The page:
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Signs of Ringworm in Cats

Kelly Roper
A vet examining a Himalayan kitten

If your cat's coat is looking dull and dingy and she's losing hair, it's a good idea to learn about the symptoms of ringworm in cats. Know how to spot this infection and effectively treat it can help improve your cat's quality of life - and her appearance.

What Is Ringworm?

Just the very word "ringworm" can throw some people into a panic, but most don't actually understand what this organism is. Although some people believe it's a worm, similar to the other worms that pets and people can be susceptible to, ringworm is actually the common name for a group of fungal species.

Of this group, Microsporum canis is the most common cause of a ringworm infection in pets and people, and yes, the infection is equally transferable between dogs, cats and humans. So, the next question is how do we contract a ringworm infection? Ringworm seems to prefer hot, humid climates, but since it can last in the environment for 18 months, it's possible to contract the fungus nearly any time of year.

Most ringworm infections are the result of direct contact with a person or animal that harbors the infection, however, ringworm spores can be shed anywhere in the environment so they're easy to pick up. Thank goodness a strong immune system is enough to ward off a full blown infection in many cases.

About Ringworm in Cats

Ringworm in cats is most typically contracted through cat-to-cat contact, but it can also be picked up from shared grooming equipment and living quarters. Cats already suffering from feline leukemia or AIDS virus are at increased risk for the fungus.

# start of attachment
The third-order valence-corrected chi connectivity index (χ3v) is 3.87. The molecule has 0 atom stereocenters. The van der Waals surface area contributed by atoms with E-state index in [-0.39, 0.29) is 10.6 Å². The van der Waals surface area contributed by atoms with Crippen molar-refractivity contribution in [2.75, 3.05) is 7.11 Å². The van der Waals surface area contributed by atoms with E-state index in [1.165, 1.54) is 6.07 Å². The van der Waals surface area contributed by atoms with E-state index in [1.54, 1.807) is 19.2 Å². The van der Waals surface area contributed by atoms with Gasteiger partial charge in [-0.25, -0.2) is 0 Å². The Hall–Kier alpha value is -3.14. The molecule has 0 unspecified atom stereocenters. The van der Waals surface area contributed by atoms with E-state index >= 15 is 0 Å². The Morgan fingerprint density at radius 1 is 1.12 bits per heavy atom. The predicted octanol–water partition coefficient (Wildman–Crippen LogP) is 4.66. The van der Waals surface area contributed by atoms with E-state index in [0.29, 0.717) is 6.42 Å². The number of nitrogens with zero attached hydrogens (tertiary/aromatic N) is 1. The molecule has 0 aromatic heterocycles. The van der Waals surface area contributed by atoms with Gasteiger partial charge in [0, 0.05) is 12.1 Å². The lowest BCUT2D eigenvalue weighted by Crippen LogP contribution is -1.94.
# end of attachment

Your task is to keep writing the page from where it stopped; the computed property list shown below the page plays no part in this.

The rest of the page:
A cat suffering from a ringworm infection is a sad sight indeed. The animal is plagued with sporadic lesions of circular hair loss, and these lesions tend to look slightly irritated and scaly. Sometimes the center of the "ring" contains a pustule, and the animal may appear greasy as well.

Most ringworm lesions are initially found around a cat's head and tail region, but a prolonged infection can result in lesions all over the animal's body. It's also possible for the fungus to make its way down into a cat's ear canals, leading to chronic ear infections.

Accompanying signs of ringworm infection include:

  • Brittle/broken hair
  • Extreme dandruff
  • Balding
  • Crusty nail beds
  • Excessive shedding, often leading to an increase in hairballs
  • Pruritis/self-mutilation
  • Chin acne
  • Mouth ulcers


Most cases of ringworm in cats can be diagnosed from the tell-tale lesions. However, the fungus can appear florescent when viewed under a black light.Other methods of diagnosis:

  • A microscopic examination of hairs plucked from the edge of the ring typically reveals the fungus imbedded in the shafts.
  • A sample from one of the crusty lesions can be cultured to reveal fungal growth.


In some cases, a less advanced ringworm infection can be treated by shaving the hair from the affected areas and applying an antifungal cream such as Miconazole. In long-haired cat breeds, most vets recommend completely shaving the cat to eradicate the fungus in the hair shafts and reveal hidden lesions that can then be treated.Sometimes oral antifungal medication such as Ketoconazole is also used to cure a ringworm infection, but this treatment is usually reserved for more severe infections because the drugs used carry a risk of toxicity.


Avoiding a case of ringworm is certainly easier than treating one, and there are protective measures you can take to reduce the chances you and your pet will become infected.

  • Keep your cat indoors away from other stray cats and dogs.
  • Keep your environment, and especially your cat's bedding, very clean.
  • Before bringing home an adopted cat or kitten, have your vet culture the animal for ringworm.
  • If purchasing a pet from a commercial cattery, try to visit a closed cattery that doesn't allow other pets into the building.

Be Vigilant

Ringworm is not a death sentence, but it can become a chronic problem that severely dampens the quality of your cat's life. As you give your cat her weekly brushing, take a moment to look through her fur for the earliest sign of skin lesions. If you find anything that looks suspicious, get in touch with your vet right away.

Signs of Ringworm in Cats